|dc.description.abstract||This thesis explores the phenomenon of patient stories on social media. This phenomenon represents the intersection of two phenomena: patient experience and social media. Healthcare experience refers to the interactions of a patient with the healthcare system members, including the nurses, physicians, and staff, and the resultant emotional and behavioural effects of these interactions on patients, including patient satisfaction, patient commitment to health, and patient adherence to treatment plans. Social media refers to the internet-based applications that enable people to communicate, interact, publish, and exchange all types and formats of information, including text, pictures, audio, and video. Patient stories on social media refer to patients' posts that describe their healthcare experiences.
This thesis aims to assess the utility of patient stories on social media for healthcare quality improvement and explore the health system and policy factors that can positively or negatively affect this utility in the healthcare system in Ontario. The thesis is comprised of an introduction chapter, a theoretical perspective chapter, four studies presented in chapters 3 to 6, and a conclusion chapter. Additional material is provided in several appendixes, including a definitions section in Appendix 1.A.
The first study seeks to understand the perspectives of healthcare providers and administrators in Ontario regarding the factors affecting the patient experience. Qualitative data were collected between April 2018 and May 2019 by interviewing 21 healthcare providers and administrators in Ontario. Interviewees included physicians, nurses, optometrists, dietitians, quality managers, and policymakers. The study findings show that there are two perspectives on patient experience: the biomedical perspective, which prioritizes health outcomes and gives high weights to healthcare experience factors that can be controlled by healthcare providers, while ignoring other factors, and the sociopolitical perspective, which recognizes the impacts of healthcare politics and the social context of health on patient experience in Ontario.
The second study explores the perspectives of healthcare providers and administrators on patient stories on social media and whether they can be used for evaluating healthcare experiences. Data were collected between April 2018 and May 2019 by interviewing the 21 healthcare providers, and administrators in Ontario noted in study one. Study findings show that several barriers prevent healthcare providers from realizing the benefits of social media, including the professional healthcare standards and codes of conduct, the time and effort required to process these stories, and the significant number of stories on social media, which also increase the time needed to process these stories.
The third study analyzes the social media policies of the healthcare regulatory authorities, which are the regulating and licensing bodies in Ontario, and explores how these policies encourage or discourage the use of social media by healthcare providers. The study uses document analysis and qualitative content analysis to analyze social media policies and guidelines of some healthcare colleges in Ontario issued between 2013 and 2019. The study findings show that in the healthcare system in Ontario, social media is perceived as a source of risks to the healthcare professions and professionals, and therefore, policies are developed to mitigate those risks. Healthcare regulators emphasize that the codes of conduct and the professional standards of healthcare extend to social media, despite the distinct context of social media. The study found no systematic recognition of patient stories on social media as a source of information that requires the attention of healthcare professionals.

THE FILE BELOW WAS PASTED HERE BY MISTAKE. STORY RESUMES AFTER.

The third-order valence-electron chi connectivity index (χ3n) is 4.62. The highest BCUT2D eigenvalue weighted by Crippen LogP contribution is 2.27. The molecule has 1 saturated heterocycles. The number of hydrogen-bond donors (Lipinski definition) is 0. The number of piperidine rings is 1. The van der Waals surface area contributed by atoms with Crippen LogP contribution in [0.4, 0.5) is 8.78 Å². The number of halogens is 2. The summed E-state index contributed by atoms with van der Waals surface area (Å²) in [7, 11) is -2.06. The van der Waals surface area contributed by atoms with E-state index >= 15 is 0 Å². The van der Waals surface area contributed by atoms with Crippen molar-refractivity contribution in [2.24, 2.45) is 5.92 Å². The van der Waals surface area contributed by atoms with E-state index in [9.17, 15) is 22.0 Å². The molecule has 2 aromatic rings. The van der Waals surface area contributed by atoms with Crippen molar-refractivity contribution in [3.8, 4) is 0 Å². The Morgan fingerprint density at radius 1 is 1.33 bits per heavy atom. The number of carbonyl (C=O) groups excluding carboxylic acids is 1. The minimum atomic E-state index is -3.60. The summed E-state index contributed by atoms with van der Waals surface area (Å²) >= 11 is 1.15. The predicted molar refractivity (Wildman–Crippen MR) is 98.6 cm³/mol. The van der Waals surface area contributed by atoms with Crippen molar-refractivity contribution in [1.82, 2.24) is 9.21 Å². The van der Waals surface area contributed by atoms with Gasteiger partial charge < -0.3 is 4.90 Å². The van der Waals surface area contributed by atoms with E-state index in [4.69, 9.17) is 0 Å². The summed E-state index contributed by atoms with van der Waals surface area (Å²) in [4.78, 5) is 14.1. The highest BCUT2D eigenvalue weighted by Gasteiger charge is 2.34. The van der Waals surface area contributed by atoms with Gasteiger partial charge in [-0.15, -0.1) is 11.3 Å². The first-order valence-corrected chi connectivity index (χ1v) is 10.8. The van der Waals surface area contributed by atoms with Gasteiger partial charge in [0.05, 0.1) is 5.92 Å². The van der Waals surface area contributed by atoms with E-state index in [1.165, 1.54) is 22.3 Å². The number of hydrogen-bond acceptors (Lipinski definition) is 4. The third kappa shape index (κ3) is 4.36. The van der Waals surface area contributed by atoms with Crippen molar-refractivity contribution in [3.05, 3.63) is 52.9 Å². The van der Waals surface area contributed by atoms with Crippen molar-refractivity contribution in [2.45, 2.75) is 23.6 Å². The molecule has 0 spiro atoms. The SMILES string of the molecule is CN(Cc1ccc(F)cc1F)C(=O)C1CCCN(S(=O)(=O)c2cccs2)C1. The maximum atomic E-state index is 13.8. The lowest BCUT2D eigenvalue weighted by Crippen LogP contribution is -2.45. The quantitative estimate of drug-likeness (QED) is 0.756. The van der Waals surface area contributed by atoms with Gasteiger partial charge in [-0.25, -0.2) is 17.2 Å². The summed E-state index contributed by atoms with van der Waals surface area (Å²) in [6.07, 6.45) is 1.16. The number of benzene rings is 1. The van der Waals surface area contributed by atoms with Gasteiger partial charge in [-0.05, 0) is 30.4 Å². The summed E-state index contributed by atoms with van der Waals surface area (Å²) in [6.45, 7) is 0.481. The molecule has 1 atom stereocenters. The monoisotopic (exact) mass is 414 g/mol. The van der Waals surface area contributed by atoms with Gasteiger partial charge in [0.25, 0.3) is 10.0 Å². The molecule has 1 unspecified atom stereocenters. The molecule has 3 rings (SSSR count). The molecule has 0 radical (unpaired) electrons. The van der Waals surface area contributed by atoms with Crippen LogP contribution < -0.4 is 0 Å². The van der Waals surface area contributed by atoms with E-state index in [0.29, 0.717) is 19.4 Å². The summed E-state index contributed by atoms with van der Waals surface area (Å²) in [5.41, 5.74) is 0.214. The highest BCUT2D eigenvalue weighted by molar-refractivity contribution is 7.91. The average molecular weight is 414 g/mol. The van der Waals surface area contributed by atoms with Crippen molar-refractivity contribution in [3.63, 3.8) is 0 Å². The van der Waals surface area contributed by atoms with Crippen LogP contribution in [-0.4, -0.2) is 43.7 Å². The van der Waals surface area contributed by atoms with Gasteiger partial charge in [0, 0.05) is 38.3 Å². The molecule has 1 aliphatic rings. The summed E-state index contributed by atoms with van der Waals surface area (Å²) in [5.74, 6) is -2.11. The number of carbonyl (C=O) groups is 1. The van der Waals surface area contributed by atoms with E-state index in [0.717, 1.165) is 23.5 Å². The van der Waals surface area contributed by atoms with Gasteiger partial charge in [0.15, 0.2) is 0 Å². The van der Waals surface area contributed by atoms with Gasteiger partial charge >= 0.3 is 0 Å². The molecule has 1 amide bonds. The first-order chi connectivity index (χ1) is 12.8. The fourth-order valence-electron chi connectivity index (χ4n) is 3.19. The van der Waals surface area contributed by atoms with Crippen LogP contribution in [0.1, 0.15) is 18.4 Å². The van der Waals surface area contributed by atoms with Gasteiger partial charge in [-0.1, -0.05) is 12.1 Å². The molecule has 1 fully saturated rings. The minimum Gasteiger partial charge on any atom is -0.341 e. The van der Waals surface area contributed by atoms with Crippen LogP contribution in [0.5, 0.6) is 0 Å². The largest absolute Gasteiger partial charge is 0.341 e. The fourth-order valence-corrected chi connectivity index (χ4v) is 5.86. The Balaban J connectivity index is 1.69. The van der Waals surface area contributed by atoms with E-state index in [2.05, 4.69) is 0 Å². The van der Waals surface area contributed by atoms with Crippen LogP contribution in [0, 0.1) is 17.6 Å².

The fourth study analyzes patient stories on the Care Opinion platform, which is an online platform that enables patients to post stories about their healthcare experiences and enables the providers to respond to these stories. The study explores the elements of healthcare experience in these stories, the characteristics of the stories that receive responses from healthcare providers, and the association between the satisfaction level of the patient expressed in these stories and the likelihood of receiving a provider response. The study collected 367,573 patient stories from the Care Opinion platform that were posted between September 2005 to September 2019. The study uses topic modelling (Latent Dirichlet Allocation), sentiment analysis, and logistic regression to analyze the data. Data analysis identified 16 topics in these stories. These topics can be grouped into five categories: communication, quality of clinical services, quality of services, human aspects of healthcare experiences, and patient satisfaction. Stories that describe healthcare experience of a family member, or reflect patient thankfulness, gratitude, or satisfaction with communication are associated with a high likelihood of receiving a provider’s response; however; the sentiment score of a story, which I used as a proxy for patient satisfaction, was insignificant.
The thesis concludes by identifying several barriers that impede the use of patient stories on social media for quality improvement. These barriers are the beliefs and priorities of healthcare providers, the social media policies of the healthcare regulatory authorities and professional healthcare standards and codes of conduct that restrict patient-provider communication, the time and effort required to process patient stories, and the credibility of patient stories.||en